UIC College of Pharmacy Technical Standards
Candidates for the Doctor of Pharmacy degree must be able to perform the essential functions in each of the following categories: Observation, Communication, Motor, Intellectual, Behavior/Social, and Ethical Values. However, it is recognized that degrees of ability vary among individuals. Individuals are encouraged to discuss their disabilities with the Associate Dean for Student Affairs and consider technological and other facilitating mechanisms needed in order to train and function effectively as a pharmacist. The UIC College of Pharmacy is committed to enabling its students by any reasonable means or accommodations to complete the course of study leading to the Doctor of Pharmacy degree.
• Observation: A candidate must be able to observe demonstrations and experiments in the basic sciences. A candidate must be able to observe a patient accurately at a distance and close at hand and interpret presented information. In detail, observation necessitates the functional use of vision and other sensory modalities.
• Communication: A candidate must be able to communicate effectively and sensitively in oral and written forms with patients, caregivers, faculty/staff, and all members of the healthcare team. The focus of this communication is to elicit information, describe changes in mood, activity and posture, and perceive nonverbal communication. Communication includes speech, reading, writing, and computer literacy.
• Sensory/Motor: A candidate must have sufficient motor function to elicit information from patients by touching patients, e.g., assessing range of motion of a joint, blood pressure readings, taking a pulse. A candidate must be able to execute motor movements to provide general care and emergency treatments to patients, e.g., first aid treatments, cardiopulmonary resuscitation. A candidate must be able to execute motor movements required in the compounding of medications including techniques for preparing sterile solutions. Such actions require coordination of both gross and fine muscular movements, equilibrium, and functional use of the senses of touch and vision.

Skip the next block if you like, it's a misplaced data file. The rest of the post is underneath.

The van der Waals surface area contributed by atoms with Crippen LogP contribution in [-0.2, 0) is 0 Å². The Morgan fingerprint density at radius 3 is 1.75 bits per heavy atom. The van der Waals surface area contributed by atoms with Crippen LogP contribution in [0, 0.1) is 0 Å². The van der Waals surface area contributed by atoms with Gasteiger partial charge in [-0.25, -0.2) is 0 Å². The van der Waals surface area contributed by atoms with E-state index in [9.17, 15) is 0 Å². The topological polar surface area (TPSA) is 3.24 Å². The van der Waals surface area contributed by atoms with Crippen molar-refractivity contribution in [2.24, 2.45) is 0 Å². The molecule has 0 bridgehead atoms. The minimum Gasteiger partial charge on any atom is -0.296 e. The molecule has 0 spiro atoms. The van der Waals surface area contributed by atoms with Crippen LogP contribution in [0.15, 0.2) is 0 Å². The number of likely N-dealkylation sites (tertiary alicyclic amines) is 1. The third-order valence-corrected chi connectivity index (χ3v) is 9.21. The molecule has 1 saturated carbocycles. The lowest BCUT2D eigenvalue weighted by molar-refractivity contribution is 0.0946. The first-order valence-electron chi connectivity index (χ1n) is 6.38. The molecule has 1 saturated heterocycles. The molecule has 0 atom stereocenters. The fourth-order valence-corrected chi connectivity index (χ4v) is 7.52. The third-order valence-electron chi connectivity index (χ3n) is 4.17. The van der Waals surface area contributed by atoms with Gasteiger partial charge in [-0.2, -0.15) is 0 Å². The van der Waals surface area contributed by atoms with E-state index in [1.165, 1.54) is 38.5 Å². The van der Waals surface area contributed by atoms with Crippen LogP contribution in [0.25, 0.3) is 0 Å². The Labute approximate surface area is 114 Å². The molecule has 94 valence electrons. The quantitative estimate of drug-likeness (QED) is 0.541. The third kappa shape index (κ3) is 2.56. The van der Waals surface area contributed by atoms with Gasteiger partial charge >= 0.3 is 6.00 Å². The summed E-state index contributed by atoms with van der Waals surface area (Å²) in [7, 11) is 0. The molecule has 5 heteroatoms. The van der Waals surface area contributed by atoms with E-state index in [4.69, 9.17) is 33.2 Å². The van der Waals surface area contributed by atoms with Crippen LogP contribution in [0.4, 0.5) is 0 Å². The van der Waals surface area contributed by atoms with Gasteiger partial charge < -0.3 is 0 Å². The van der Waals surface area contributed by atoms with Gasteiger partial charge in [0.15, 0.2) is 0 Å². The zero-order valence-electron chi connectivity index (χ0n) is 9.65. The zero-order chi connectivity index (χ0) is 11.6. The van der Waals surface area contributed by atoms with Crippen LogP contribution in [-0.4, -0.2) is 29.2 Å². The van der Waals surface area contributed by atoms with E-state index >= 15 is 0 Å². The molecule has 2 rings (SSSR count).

• Intellectual (Conceptual, Integrative, and Quantitative Abilities): Problem solving and critical thinking are key skills to proper performance of the responsibilities of a pharmacist. A candidate must have the ability to measure, calculate, reason, and analyze. A candidate must be able to synthesize and apply complex information. A candidate must be fully alert and attentive at all times in clinical settings.
• Behavioral/Social: A candidate must be of sufficient emotional and mental health to utilize fully his or her intellectual abilities, the exercise of good judgment, and the prompt completion of all patient care responsibilities. A candidate must possess the ability to develop mature, sensitive, and effective relationships with patients. A candidate must be able to tolerate physically and emotionally taxing workloads and to function effectively under stress. A candidate must be able to adapt to changing environments, to display flexibility and learn to function in the face of uncertainties inherent in the clinical problems of many patients. A candidate must possess compassion, integrity, interpersonal skills, and motivation to excel in pharmacy practice. The pharmacy student must be able to modify behavior in response to constructive criticism.
• Ethical Values: A candidate must demonstrate the highest level of professional demeanor and behavior, and must perform in an ethical manner in all dealings with peers, faculty, staff, and patients.